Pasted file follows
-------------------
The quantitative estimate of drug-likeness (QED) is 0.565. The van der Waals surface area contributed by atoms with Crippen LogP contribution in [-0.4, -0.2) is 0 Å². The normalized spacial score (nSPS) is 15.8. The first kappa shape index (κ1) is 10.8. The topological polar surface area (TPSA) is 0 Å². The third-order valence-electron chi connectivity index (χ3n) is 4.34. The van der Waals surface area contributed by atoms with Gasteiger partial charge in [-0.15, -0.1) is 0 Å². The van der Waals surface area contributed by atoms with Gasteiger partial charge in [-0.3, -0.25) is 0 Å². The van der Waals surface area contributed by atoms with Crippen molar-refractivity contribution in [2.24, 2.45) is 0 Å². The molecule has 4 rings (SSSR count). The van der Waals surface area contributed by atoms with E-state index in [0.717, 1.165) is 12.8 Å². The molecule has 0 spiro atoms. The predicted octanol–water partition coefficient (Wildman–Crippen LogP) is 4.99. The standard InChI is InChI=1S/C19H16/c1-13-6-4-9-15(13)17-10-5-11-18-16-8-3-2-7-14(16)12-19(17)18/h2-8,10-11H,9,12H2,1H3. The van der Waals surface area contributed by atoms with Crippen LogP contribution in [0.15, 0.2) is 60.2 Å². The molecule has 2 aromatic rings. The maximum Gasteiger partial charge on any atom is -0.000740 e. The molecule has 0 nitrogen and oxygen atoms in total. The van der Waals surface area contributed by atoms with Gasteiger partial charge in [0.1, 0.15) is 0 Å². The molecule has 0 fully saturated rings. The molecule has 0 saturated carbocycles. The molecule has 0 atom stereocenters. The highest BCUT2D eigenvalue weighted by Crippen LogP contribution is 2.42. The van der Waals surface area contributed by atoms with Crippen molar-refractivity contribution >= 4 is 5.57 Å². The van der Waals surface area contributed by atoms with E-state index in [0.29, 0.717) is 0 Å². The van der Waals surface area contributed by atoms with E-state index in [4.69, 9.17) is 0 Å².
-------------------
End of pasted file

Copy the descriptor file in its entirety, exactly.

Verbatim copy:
The quantitative estimate of drug-likeness (QED) is 0.565. The van der Waals surface area contributed by atoms with Crippen LogP contribution in [-0.4, -0.2) is 0 Å². The normalized spacial score (nSPS) is 15.8. The first kappa shape index (κ1) is 10.8. The topological polar surface area (TPSA) is 0 Å². The third-order valence-electron chi connectivity index (χ3n) is 4.34. The van der Waals surface area contributed by atoms with Gasteiger partial charge in [-0.15, -0.1) is 0 Å². The van der Waals surface area contributed by atoms with Gasteiger partial charge in [-0.3, -0.25) is 0 Å². The van der Waals surface area contributed by atoms with Crippen molar-refractivity contribution in [2.24, 2.45) is 0 Å². The molecule has 4 rings (SSSR count). The van der Waals surface area contributed by atoms with E-state index in [0.717, 1.165) is 12.8 Å². The molecule has 0 spiro atoms. The predicted octanol–water partition coefficient (Wildman–Crippen LogP) is 4.99. The standard InChI is InChI=1S/C19H16/c1-13-6-4-9-15(13)17-10-5-11-18-16-8-3-2-7-14(16)12-19(17)18/h2-8,10-11H,9,12H2,1H3. The van der Waals surface area contributed by atoms with Crippen LogP contribution in [0.15, 0.2) is 60.2 Å². The molecule has 2 aromatic rings. The maximum Gasteiger partial charge on any atom is -0.000740 e. The molecule has 0 nitrogen and oxygen atoms in total. The van der Waals surface area contributed by atoms with Gasteiger partial charge in [0.1, 0.15) is 0 Å². The molecule has 0 fully saturated rings. The molecule has 0 saturated carbocycles. The molecule has 0 atom stereocenters. The highest BCUT2D eigenvalue weighted by Crippen LogP contribution is 2.42. The van der Waals surface area contributed by atoms with Crippen molar-refractivity contribution >= 4 is 5.57 Å². The van der Waals surface area contributed by atoms with E-state index in [0.29, 0.717) is 0 Å². The van der Waals surface area contributed by atoms with E-state index in [4.69, 9.17) is 0 Å².